The overwhelming majority of the comments, however, focused on one piece of the post – the role Apple co-founders Steve Jobs and Steve Wozniak played in the development of Breakout and the Brick Buster gaming genre.
We wanted to take the time to dig a little deeper and tell you the complete story – or at least what most think of as the complete story…
In 1973, Atari came up with the idea of creating a mock-competitor known as Kee Games as a way to gain more market share. It would accomplish this by locking up merchants with exclusive deals. Joe Keenan, Gil Williams, and Steve Bristow were assigned to the startup. Kee Games was actually a hidden subsidiary of Atari.
By 1974, the plan had begun to backfire as Kee Games actually became a competitor. Kee had released several clones of Atari’s most popular arcade hits and had a hit of it’s own with the release of Tank. Fearing they would be upstaged by their own subsidiary, Atari absorbed Kee Games and together they went on to release the racing game, Gran Trak 10 (a game we regrettably left off our top arcade games of the 70s blog post).
Gran Trak 10 is noted for being the first arcade game to use ROM. This allowed it to feature objects more complex in shape than a simple box or a collection of dots.
The game also featured a steering wheel, a four-position gear shifter, an accelerator, and brake foot pedals – all firsts for arcade games. In a 1985 Playboy interview, Steve Jobs referred to Steve Wozniak as a Gran Track “addict”.
Moving forward, Atari began brainstorming new game ideas. Given the workout craze of the 70s, they had already created two new games titled Rebound and Spike meant to introduce a volleyball mechanic into the game. These games intended to capitalize on the workout craze of the 1970s and leverage the popularity of PONG. In essence, they were just updates to the PONG gameplay.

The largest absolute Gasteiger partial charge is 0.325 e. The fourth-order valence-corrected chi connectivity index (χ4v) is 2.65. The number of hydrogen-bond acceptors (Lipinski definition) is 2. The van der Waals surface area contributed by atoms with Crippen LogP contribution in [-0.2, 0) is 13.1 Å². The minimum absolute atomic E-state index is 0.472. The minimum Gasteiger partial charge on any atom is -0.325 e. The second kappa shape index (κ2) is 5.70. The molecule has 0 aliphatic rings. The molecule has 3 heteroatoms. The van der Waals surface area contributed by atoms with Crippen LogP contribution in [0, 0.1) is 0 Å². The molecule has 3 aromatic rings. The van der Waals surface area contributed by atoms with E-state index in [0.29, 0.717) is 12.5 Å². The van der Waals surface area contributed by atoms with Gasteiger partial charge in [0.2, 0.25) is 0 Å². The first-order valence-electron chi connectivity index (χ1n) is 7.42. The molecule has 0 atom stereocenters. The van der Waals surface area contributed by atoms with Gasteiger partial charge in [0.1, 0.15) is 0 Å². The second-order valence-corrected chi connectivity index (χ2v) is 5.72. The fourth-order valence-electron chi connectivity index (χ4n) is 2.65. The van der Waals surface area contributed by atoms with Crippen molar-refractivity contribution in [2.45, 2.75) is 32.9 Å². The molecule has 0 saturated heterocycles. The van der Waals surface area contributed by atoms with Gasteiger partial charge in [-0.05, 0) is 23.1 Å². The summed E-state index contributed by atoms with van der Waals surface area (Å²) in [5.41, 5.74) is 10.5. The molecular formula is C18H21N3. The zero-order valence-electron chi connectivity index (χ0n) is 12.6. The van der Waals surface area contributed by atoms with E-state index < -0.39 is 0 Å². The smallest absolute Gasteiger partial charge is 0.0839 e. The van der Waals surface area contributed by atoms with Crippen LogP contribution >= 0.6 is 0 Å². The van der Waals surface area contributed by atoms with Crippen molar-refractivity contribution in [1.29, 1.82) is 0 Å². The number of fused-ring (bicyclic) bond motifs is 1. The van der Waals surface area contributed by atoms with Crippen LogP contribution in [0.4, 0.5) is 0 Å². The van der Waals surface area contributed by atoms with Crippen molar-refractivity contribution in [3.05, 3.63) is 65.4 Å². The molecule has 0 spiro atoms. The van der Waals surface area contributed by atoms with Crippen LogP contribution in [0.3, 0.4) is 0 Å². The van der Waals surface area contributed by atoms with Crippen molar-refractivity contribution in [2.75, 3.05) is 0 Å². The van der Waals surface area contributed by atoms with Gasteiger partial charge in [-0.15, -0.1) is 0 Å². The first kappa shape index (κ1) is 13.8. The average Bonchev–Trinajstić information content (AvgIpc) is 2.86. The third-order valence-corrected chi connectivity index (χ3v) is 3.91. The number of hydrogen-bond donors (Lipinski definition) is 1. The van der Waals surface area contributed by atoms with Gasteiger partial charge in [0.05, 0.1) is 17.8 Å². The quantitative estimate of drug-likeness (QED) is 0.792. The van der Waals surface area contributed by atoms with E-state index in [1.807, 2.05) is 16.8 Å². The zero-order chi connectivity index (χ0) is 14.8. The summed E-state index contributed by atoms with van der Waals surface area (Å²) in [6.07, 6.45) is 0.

While Rebound and Spike offered volleyball, Atari engineers wanted to take advantage of the racquetball craze of the 1970s. This led to the idea of updating the PONG gameplay to introduce the concept of breaking down the wall rather than simply rebounding off of it. Engineers began work on designing this game along with a new military game titled, Jet Fighter.
At this point in time, things got a little crazy.
A group of Atari engineers who were fed up with the company and its direction defected to start their own company, Fun Games, Inc. The story of Fun Games is enough to justify a complete blog post. Suffice it to say, they stole Atari’s plans and went on to release clones of Atari’s most popular games including Tankers (a clone of Tank), Race! (a clone of Gran Trak 10), Biplane (a clone of Jet Fighter), and Take 7, a collection of six of Atari’s PONG releases and Bust Out – effectively Breakout. Atari sued Fun Games, Inc. and they were shut down in 1976. This distraction, however, delayed the development of Breakout.
Steve Jobs and Steve Wozniak
It was during the craziness of the Fun Games saga that Steve Jobs, at age 18, became employee number 40 at Atari. Jobs was hired as a technician assigned to fix and tweak coin-op designs.